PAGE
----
Virtues of Heroism

A hero is an idealized individual, who exemplifies the finer qualities of man. He is distinguished by his exceptional courage, fortitude, and bold enterprise. In the epic poem Beowulf, by Anonymous, Beowulf (the central character) embodies the distinctive qualities of a noble hero. His character illustrates a perfect parity between the natural forces instinctive within the nature of man. Throughout the novel, his righteousness combats the malevolence thriving in his harsh world. This environment is a melting pot of multiple dualities.

The poem illustrates a clear-cut struggle between one of the most prominent dualisms, good and evil. Evil emerges from the absence of goodness. Grendel, Grendel’s mother, and the dragon are all perverted forces of evil. They are bent on mass destruction and chaos. Grendel invokes a sense of terror while he ravages Hrothgar’s Danish hall (Heorot), “So Hrothgar’s men lived happy in his hall till the monster stirred, that demon, that fiend, Grendel, who haunted the moors, the wild marshes, and made his home in a hell not hell but earth.

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He was spawned in that slime, conceived by a pair of those monsters born of Cain” (pg26).

Heorot symbolizes civilization. It is the center of community life, where happiness and freedom are celebrated. It is also the site of the king’s throne, and a place of safety. The destruction of Heorot is not just an attack against the Danes, but also an attack against the fiber of civilization itself. This tension represents the duality between civilization and social disorder.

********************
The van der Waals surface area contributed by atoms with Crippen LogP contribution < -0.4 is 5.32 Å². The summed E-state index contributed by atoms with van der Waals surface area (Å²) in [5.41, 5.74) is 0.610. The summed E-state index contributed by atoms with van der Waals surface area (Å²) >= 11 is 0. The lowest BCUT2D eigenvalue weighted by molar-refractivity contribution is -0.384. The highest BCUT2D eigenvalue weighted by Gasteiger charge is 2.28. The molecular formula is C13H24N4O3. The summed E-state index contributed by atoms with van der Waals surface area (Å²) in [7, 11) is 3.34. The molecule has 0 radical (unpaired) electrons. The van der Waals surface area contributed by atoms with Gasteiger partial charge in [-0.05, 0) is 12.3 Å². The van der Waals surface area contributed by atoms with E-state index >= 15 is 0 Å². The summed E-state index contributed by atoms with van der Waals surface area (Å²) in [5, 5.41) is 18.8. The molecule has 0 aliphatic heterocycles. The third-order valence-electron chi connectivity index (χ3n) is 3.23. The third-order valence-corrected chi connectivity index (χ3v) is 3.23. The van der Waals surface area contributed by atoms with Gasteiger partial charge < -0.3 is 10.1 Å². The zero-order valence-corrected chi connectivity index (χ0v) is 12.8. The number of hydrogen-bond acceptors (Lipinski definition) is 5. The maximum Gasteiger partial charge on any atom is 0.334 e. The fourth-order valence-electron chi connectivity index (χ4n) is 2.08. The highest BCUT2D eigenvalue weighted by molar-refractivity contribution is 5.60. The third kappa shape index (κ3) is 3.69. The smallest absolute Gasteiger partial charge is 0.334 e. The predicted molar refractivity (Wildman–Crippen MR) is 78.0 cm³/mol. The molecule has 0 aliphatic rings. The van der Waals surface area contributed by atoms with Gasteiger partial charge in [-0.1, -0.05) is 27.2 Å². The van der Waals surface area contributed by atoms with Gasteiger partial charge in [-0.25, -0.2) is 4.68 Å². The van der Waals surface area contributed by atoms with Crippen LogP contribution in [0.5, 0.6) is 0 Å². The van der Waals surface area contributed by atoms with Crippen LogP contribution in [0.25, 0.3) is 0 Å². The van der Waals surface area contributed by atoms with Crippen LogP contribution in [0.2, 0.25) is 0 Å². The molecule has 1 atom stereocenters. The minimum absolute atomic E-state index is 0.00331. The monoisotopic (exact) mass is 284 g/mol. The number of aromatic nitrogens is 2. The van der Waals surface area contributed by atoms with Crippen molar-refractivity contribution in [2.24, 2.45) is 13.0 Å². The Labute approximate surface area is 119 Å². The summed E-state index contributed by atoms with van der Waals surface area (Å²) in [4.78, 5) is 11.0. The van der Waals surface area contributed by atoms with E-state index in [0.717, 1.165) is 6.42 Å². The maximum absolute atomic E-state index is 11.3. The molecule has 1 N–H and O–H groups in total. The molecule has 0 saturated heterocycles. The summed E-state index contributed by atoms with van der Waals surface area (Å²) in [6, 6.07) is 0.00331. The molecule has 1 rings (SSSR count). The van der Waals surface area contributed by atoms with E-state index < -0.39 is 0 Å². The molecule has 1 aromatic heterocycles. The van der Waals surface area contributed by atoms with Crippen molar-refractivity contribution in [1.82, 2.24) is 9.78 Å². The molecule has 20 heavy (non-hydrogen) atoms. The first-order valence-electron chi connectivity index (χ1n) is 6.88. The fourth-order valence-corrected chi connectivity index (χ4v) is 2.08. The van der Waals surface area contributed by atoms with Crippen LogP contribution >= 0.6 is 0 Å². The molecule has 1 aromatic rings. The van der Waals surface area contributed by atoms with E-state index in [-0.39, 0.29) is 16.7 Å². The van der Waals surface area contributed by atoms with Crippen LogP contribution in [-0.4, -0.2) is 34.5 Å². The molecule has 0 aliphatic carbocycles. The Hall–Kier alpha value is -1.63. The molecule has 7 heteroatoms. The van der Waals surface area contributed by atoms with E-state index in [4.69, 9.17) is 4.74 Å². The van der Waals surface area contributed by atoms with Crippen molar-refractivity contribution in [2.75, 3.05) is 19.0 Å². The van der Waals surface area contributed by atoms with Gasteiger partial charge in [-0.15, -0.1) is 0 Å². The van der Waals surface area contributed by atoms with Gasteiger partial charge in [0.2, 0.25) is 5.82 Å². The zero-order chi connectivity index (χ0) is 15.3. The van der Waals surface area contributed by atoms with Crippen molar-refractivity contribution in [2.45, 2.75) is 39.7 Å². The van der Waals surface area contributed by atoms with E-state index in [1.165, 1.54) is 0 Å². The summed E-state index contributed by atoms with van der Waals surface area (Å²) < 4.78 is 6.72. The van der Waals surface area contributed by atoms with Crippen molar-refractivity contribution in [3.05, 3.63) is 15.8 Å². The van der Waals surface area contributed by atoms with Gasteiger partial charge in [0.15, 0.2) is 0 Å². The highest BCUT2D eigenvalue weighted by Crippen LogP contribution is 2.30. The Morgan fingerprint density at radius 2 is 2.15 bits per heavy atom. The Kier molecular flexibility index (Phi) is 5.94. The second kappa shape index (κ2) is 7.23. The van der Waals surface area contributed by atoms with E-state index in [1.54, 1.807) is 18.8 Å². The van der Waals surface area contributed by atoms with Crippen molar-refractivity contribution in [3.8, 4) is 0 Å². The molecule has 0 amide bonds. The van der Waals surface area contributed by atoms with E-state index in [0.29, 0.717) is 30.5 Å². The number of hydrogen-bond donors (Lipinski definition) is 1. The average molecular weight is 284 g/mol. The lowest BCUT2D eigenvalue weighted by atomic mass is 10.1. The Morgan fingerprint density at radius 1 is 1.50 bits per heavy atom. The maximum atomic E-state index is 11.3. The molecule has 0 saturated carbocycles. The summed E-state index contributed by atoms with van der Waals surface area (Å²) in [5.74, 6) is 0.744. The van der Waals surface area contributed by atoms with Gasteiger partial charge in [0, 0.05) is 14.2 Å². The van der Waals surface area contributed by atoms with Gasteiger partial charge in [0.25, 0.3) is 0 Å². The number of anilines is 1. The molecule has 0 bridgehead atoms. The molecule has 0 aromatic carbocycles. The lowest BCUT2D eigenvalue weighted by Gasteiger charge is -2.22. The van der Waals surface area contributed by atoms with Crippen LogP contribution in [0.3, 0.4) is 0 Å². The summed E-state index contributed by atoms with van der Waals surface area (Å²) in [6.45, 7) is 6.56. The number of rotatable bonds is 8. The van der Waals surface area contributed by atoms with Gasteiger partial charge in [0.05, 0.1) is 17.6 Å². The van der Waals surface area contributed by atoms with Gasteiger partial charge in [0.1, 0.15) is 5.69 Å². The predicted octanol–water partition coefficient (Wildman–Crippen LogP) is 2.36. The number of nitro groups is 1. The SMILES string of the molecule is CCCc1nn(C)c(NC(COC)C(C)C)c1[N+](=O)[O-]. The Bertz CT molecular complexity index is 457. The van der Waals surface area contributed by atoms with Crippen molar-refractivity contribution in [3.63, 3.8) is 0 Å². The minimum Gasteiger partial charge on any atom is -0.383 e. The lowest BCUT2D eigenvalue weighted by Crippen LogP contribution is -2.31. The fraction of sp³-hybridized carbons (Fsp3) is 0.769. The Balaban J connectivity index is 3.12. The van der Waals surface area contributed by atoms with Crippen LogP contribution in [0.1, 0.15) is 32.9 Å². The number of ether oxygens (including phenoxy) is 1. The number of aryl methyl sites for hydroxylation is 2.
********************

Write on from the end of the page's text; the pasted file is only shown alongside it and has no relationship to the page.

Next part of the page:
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Although Grendel’s mother shares the same destructive personality as her son, she demonstrates a minute spark of human emotion in her desire to avenge her son’s death.

This illustrates the possible presence of compassion within a heart of sin. Beowulf’s final enemy, the dragon, is identified with evil and destruction. He seeks revenge upon the land of the Geats only when his treasure collection is violated. These three monsters signify the external presence of evil in the world. However, if individuals abandon civil behavior, this “bestiality” will cultivate within the hearts of all human beings. The dualities that exist between the symbols of good and evil are very distinguished in the story.

Beowulf’s character is also flooded with various dualities. His personality reflects the greatest dual of all, the struggle between the physical and the spiritual. Physical attributes are the stitches that compose the cloak of external character. Beowulf’s physical prowess places him upon a pedestal of eminence; “Higlac’s follower and the strongest of the Geats-greater and stronger than anyone anywhere in the world” (pg29). The physical strength exemplified by Beowulf elevates his stature. This recognition gives him motivation to exceed his past standards for ones of greater potency.

The incentive fuels his will, which unlocks the way to his glory. Another aspect that further supplements his physical identity was his armor. This protective shield enhances his confidence, which creates a mentality bent on success; Beo, “Began to fasten his armor, not afraid for his life but knowing the woven mail, with its hammered links, could save that life when he lowered himself into the lake, keep slimy monsters’ claws from snatching at his heart, preserve him for the battle he was sent to fight” (pg68).

As Beowulf travels into the latter years of adulthood, his self-confidence diminishes. This is evident in the fact that he begins to rely on exterior protection. The battles become progressively more difficult: he kills Grendel bare handed; the chain mail saves him from Grendel’s mother but he needs a sword to kill her; he uses his sword, armor, and special shield against the dragon but still needs Wiglaf’s help. This gradual reliance on armor represents his diminishing physical strength; “His soul sensed how close fate had come, felt something, not fear but knowledge of old age” (pg 98).